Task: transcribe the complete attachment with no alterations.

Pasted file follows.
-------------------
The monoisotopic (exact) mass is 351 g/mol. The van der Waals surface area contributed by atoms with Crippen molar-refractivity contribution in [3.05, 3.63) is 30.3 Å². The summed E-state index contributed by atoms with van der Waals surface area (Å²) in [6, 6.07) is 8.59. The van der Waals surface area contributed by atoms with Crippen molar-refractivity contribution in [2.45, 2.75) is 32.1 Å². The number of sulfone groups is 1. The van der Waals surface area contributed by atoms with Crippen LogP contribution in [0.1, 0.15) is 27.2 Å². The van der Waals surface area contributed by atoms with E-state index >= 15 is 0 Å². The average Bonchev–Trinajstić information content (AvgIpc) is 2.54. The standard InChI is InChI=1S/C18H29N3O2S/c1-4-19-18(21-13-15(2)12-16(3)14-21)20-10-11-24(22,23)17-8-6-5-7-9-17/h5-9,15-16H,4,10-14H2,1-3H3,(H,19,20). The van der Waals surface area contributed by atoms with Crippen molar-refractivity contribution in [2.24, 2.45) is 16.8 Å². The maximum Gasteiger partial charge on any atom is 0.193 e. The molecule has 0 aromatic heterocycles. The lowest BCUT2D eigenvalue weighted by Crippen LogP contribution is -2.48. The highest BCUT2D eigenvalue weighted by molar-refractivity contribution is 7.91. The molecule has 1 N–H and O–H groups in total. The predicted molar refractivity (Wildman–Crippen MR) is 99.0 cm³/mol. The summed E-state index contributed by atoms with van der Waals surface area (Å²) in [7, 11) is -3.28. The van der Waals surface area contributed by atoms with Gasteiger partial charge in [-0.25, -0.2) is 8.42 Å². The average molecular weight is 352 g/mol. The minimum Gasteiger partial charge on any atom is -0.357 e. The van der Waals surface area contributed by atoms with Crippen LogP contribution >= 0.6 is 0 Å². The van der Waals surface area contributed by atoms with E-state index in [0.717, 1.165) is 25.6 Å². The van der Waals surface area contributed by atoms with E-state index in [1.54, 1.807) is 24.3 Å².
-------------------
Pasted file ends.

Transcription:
The monoisotopic (exact) mass is 351 g/mol. The van der Waals surface area contributed by atoms with Crippen molar-refractivity contribution in [3.05, 3.63) is 30.3 Å². The summed E-state index contributed by atoms with van der Waals surface area (Å²) in [6, 6.07) is 8.59. The van der Waals surface area contributed by atoms with Crippen molar-refractivity contribution in [2.45, 2.75) is 32.1 Å². The number of sulfone groups is 1. The van der Waals surface area contributed by atoms with Crippen LogP contribution in [0.1, 0.15) is 27.2 Å². The van der Waals surface area contributed by atoms with E-state index >= 15 is 0 Å². The average Bonchev–Trinajstić information content (AvgIpc) is 2.54. The standard InChI is InChI=1S/C18H29N3O2S/c1-4-19-18(21-13-15(2)12-16(3)14-21)20-10-11-24(22,23)17-8-6-5-7-9-17/h5-9,15-16H,4,10-14H2,1-3H3,(H,19,20). The van der Waals surface area contributed by atoms with Crippen molar-refractivity contribution in [2.24, 2.45) is 16.8 Å². The maximum Gasteiger partial charge on any atom is 0.193 e. The molecule has 0 aromatic heterocycles. The lowest BCUT2D eigenvalue weighted by Crippen LogP contribution is -2.48. The highest BCUT2D eigenvalue weighted by molar-refractivity contribution is 7.91. The molecule has 1 N–H and O–H groups in total. The predicted molar refractivity (Wildman–Crippen MR) is 99.0 cm³/mol. The summed E-state index contributed by atoms with van der Waals surface area (Å²) in [7, 11) is -3.28. The van der Waals surface area contributed by atoms with Gasteiger partial charge in [-0.25, -0.2) is 8.42 Å². The average molecular weight is 352 g/mol. The minimum Gasteiger partial charge on any atom is -0.357 e. The van der Waals surface area contributed by atoms with Crippen LogP contribution >= 0.6 is 0 Å². The van der Waals surface area contributed by atoms with E-state index in [0.717, 1.165) is 25.6 Å². The van der Waals surface area contributed by atoms with E-state index in [1.54, 1.807) is 24.3 Å².